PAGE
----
By CLARE GEMIMA October 8, 2023
Andrea Ferrero's exhibition, All My Life I’ve Been Afraid Of Power, explores the influence of historical banquets and food's symbolism as a tool of authority. The events of 2020's pandemic led the sculptor to open a bakery, sparking questions about the origins of celebratory food and its historical ties to control. In a conversation with Clare Gemima, Ferrero reveals how ancient elaborate centerpieces represented dominance and were directly linked to systems of colonialism and slavery. Through her edible architectural creations, Ferrero attempts to unravel these unsavory dynamics by offering a contemporary counter-narrative that sets to challenge and confront colonial ideology's legacy in Latin America specifically, and across the entire globe.
Clare Gemima: What was one of the most notable personal experiences that influenced your drive to explore themes of collective colonial domination and exploitation using chocolate and sugar?
Andrea Ferrero: When the pandemic began, I started a bakery where I baked the usual cookies, cupcakes, and such, but I also began experimenting with decoration techniques and started decorating cakes in a vintage style, very much influenced by Wilton decorating magazines and vintage wedding cakes. At some point I started wondering where the concept of baking had come from in the first place; of food as a celebratory element, and thinking of rituals of food and banquets, wedding cakes, and ultimately food as an instrument of power. Until then, I worked with alot of similar concepts like fiction, monumentality, architecture of power, and colonialism. When I began this investigation I started making connections between my work, architecture and baking, and got really interested in the way banquets and celebratory rituals played a critical role in asserting status and hierarchies of the past.
These included elaborate centerpieces - edible monuments known as “Pièces montées" crafted from sugar, marzipan, nougat and pastry and featured Greek architecture, Roman temples, miniature castles, temples and pyramids inspired by architectural history books. They were manifestations of magnificence that served to reinforce power. Rituals of eating and celebratory events were emblematic of dark currents of power and control, and ingredients such as sugar and even fruit were dependent on slave trade and colonialist systems.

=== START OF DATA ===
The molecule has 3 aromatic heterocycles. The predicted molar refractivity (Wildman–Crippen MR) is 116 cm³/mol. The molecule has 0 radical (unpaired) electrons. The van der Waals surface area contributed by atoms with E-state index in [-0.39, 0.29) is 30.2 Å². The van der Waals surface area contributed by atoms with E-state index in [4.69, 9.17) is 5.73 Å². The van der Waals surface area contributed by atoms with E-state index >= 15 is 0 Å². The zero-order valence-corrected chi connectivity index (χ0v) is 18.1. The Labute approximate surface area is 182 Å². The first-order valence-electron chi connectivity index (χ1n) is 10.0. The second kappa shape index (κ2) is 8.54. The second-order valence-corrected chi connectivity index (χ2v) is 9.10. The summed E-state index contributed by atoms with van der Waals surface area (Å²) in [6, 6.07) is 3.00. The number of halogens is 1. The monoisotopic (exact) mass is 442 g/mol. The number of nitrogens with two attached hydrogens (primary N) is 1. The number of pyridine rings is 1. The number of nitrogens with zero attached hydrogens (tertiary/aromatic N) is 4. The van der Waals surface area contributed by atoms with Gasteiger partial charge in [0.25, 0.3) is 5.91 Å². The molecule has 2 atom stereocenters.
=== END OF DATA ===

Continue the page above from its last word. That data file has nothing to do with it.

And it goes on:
Clare Gemima: All My Life I’ve Been Afraid Of Power references operatic spectacles of the past and their relevance today. Can you share more about how these historical performances showcased political power, and how your exhibition offers a contemporary perspective, or counter argument to these specific times of society’s past?
Andrea Ferrero: These operatic spectacles staged around food in the European courts represented aggressive displays of political power and resources. Opulent banquets were hosted to show off precious new foods extracted from newly controlled colonies, and these demonstrations of decadence enacted power strategies very similar to those we encounter in architecture - strategies that have to do with intimidation, scale, ornamentation, and larger symbolism. For this show, through my creation of edible architecture, I focused on the process of ‘eating’ in order to expose the persistent dynamics of power and exploitation. Facsimiles replicated in chocolate are meant to be consumed, eaten, digested, metabolised, and excreted. This is my attempt to re-enact symbols of power, strip the object’s permanence, and play with its meaning in order to reappropriate and resignify. The show plays with notions of counter-memory in order to reflect on how architecture and ceremonial opulence became a display of political control and a strategical power play to confront persistent manifestations of colonial ideology in Latin America.
Clare Gemima: What inspired the choice to use white chocolate to mould your columns specifically? Does it tie into the theme of power and exploitation in any way, or is it merely a practical/logistical choice?
Andrea Ferrero: It was a bit of both. The use of chocolate and sugar is essential to the discourse of the work, but I am also really interested in this idea of deceit; of creating pieces that deceive the spectator, a bit of a scam that involves an element of surprise. The architectural grandeur of the relics and ruins created for this show are romanticized, vulnerable, and malleable chocolate monuments. They are fragments of structures that were thought to be “eternal” and permanent that have been subverted into fragile, fleeting, and temporary edibles. Subject to time, to temperature changes even, and most definitely to greed.